It is relatively new in the roofing market but has a high return for its cost. EPDM is a synthetic rubber while TPO is a rubber-like plastic. Lightweight, completely waterproof, resistant to punctures and tears and highly flexible (important when considering the temperature fluctuations of winter and summer). TPO also is available in white colour resulting in a highly reflective surface that can save you heating and cooling costs. Some manufacturers of TPO roofing materials also market it as “seamless” due to the hot-air welded seams – a much stronger alternative to adhesives.
TPO is typically based on polypropylene and EP (ethylene-propylene) rubber polymerized together using state-of-the-art polymer manufacturing technology. This technology enables the production of TPO membranes that are flexible at low temperatures without the use of polymeric or liquid plasticizers.
Unlike some other popular thermoplastic roofing membranes, the TPO polymer does not contain chlorine and no chlorine-containing ingredients are added during sheet production. This lack of chlorine allows TPO marketers to advertise their membrane as an environmentally safe, “green” product.
The TPO resin is compounded with other components including a weathering package, fire retardants and pigments for color to create a product that can withstand the elements associated with rooftop exposure. Sheet are available in varying widths up to 3.66m and membrane thickness is typically 1.1 or 1.5 mm although membrane up to 2.0 mm is also available.
If you are not sure what type of roof you have, or if you are in need of a repair, give us a call.
For more information on the many different types of roofs visit Roof Maintenance.ca.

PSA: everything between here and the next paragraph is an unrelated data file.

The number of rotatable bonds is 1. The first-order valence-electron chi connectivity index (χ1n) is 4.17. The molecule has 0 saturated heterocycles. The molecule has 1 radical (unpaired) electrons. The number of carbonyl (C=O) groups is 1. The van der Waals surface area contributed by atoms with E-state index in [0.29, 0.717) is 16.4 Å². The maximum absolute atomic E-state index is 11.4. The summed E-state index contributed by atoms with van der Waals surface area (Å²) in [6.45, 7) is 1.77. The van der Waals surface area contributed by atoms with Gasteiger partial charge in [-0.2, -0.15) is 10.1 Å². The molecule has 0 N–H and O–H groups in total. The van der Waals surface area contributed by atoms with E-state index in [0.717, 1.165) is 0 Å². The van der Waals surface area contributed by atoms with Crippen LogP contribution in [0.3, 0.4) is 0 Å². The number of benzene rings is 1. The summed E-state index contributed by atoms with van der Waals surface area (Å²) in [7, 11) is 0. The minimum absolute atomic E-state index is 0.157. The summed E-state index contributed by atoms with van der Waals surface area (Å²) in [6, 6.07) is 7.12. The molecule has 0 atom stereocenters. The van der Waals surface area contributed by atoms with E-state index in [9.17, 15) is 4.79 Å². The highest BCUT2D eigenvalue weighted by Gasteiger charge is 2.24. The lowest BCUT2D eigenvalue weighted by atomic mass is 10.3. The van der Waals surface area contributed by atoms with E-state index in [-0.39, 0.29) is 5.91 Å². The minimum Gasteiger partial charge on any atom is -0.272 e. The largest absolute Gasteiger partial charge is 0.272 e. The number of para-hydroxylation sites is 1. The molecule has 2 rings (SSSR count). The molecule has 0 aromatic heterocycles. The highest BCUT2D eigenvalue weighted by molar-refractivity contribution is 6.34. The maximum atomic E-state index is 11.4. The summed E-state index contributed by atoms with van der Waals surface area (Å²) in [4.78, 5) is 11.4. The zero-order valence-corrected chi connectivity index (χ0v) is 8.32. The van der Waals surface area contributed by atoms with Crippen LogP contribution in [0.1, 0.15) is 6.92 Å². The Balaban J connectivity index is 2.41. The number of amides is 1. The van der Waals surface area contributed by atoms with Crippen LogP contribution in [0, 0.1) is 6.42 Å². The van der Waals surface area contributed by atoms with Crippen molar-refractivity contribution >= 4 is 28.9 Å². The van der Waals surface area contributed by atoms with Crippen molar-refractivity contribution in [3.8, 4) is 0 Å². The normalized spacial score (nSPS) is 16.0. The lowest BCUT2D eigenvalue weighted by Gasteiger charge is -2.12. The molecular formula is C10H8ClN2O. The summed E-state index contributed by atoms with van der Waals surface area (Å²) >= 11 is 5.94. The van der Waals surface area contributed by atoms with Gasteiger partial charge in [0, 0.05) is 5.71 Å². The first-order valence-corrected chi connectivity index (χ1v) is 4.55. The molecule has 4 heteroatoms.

TPO is a “Cool Roof”
A cool roof has two factors that need to be explained: reflectivity and emissivity. Reflectivity describes the amount of solar energy that is reflected back by the roofing membrane into the sky. A white membrane would reflect the most while a dark membrane would reflect much less. Emissivity is basically a measure of how well the membrane can shed heat. For example, a white surface will repel the most heat while a black surface will absorb the most.
The higher the emissivity and the higher the reflectivity of the membrane, the more energy efficient the design. Thermoplastic roofs have the highest reflectivity and emissivity values, explaining why they have increased in market share so substantially in recent years and are becoming great alternatives for Toronto commercial buildings.
In a thermoplastic system, seams are all welded with hot-air. Field seams are performed using a “robot” that fuses a consistent 1.5” weld while details (flashings) are done by hand with handheld hot-air welders and seam rollers. Due to the permanent nature of this type of seam, major manufacturers will commonly allow the finished roof to have small ponding areas and still be eligible for a strong guarantee.
TPO roofing systems offer a fire-resistant membrane that is essentially comprised of two plies of thermoplastic that are laminated together with a polyester reinforcement to strengthen the bond. The membrane is also resistant to chemical and grease. Other traits of TPO roofing systems include a more puncture-resistant and durable surface than EPDM, allowing for more rooftop traffic. TPO roofing systems can also easily repaired using TPO patches, certain coatings, and repair tapes.